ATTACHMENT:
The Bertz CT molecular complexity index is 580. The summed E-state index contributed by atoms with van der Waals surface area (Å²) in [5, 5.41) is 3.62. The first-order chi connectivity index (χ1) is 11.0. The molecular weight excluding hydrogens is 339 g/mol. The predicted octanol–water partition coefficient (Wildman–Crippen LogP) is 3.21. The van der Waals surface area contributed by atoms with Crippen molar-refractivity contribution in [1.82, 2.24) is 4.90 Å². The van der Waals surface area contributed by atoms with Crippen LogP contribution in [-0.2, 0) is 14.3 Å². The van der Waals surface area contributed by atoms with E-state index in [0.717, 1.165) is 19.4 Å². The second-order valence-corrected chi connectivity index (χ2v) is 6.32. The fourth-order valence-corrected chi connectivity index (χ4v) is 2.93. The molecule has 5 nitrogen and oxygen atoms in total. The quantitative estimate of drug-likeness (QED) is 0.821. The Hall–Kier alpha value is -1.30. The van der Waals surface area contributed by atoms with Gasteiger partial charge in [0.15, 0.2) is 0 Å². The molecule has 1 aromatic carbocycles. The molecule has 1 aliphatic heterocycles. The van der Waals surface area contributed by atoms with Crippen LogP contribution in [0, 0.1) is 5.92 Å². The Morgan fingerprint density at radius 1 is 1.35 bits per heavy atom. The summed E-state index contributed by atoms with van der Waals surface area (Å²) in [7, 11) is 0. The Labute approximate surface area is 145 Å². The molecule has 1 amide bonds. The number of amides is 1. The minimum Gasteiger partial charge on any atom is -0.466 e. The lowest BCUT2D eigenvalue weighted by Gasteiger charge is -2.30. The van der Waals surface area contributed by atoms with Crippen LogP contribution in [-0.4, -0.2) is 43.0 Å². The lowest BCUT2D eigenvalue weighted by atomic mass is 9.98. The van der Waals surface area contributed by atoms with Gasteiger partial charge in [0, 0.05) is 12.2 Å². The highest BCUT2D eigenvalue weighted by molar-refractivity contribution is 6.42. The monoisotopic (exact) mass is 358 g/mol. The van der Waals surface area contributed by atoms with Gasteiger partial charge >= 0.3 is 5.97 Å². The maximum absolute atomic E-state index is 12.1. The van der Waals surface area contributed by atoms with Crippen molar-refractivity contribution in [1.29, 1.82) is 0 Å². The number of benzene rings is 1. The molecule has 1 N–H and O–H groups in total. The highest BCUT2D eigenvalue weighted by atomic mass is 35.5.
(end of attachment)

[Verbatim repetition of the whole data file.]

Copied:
The Bertz CT molecular complexity index is 580. The summed E-state index contributed by atoms with van der Waals surface area (Å²) in [5, 5.41) is 3.62. The first-order chi connectivity index (χ1) is 11.0. The molecular weight excluding hydrogens is 339 g/mol. The predicted octanol–water partition coefficient (Wildman–Crippen LogP) is 3.21. The van der Waals surface area contributed by atoms with Crippen molar-refractivity contribution in [1.82, 2.24) is 4.90 Å². The van der Waals surface area contributed by atoms with Crippen LogP contribution in [-0.2, 0) is 14.3 Å². The van der Waals surface area contributed by atoms with E-state index in [0.717, 1.165) is 19.4 Å². The second-order valence-corrected chi connectivity index (χ2v) is 6.32. The fourth-order valence-corrected chi connectivity index (χ4v) is 2.93. The molecule has 5 nitrogen and oxygen atoms in total. The quantitative estimate of drug-likeness (QED) is 0.821. The Hall–Kier alpha value is -1.30. The van der Waals surface area contributed by atoms with Gasteiger partial charge in [0.15, 0.2) is 0 Å². The molecule has 1 aromatic carbocycles. The molecule has 1 aliphatic heterocycles. The van der Waals surface area contributed by atoms with Crippen LogP contribution in [0, 0.1) is 5.92 Å². The Morgan fingerprint density at radius 1 is 1.35 bits per heavy atom. The summed E-state index contributed by atoms with van der Waals surface area (Å²) in [7, 11) is 0. The Labute approximate surface area is 145 Å². The molecule has 1 amide bonds. The number of amides is 1. The minimum Gasteiger partial charge on any atom is -0.466 e. The lowest BCUT2D eigenvalue weighted by Gasteiger charge is -2.30. The van der Waals surface area contributed by atoms with Crippen LogP contribution in [-0.4, -0.2) is 43.0 Å². The lowest BCUT2D eigenvalue weighted by atomic mass is 9.98. The van der Waals surface area contributed by atoms with Gasteiger partial charge in [0, 0.05) is 12.2 Å². The highest BCUT2D eigenvalue weighted by molar-refractivity contribution is 6.42. The monoisotopic (exact) mass is 358 g/mol. The van der Waals surface area contributed by atoms with Gasteiger partial charge >= 0.3 is 5.97 Å². The maximum absolute atomic E-state index is 12.1. The van der Waals surface area contributed by atoms with Crippen molar-refractivity contribution in [1.29, 1.82) is 0 Å². The number of benzene rings is 1. The molecule has 1 N–H and O–H groups in total. The highest BCUT2D eigenvalue weighted by atomic mass is 35.5.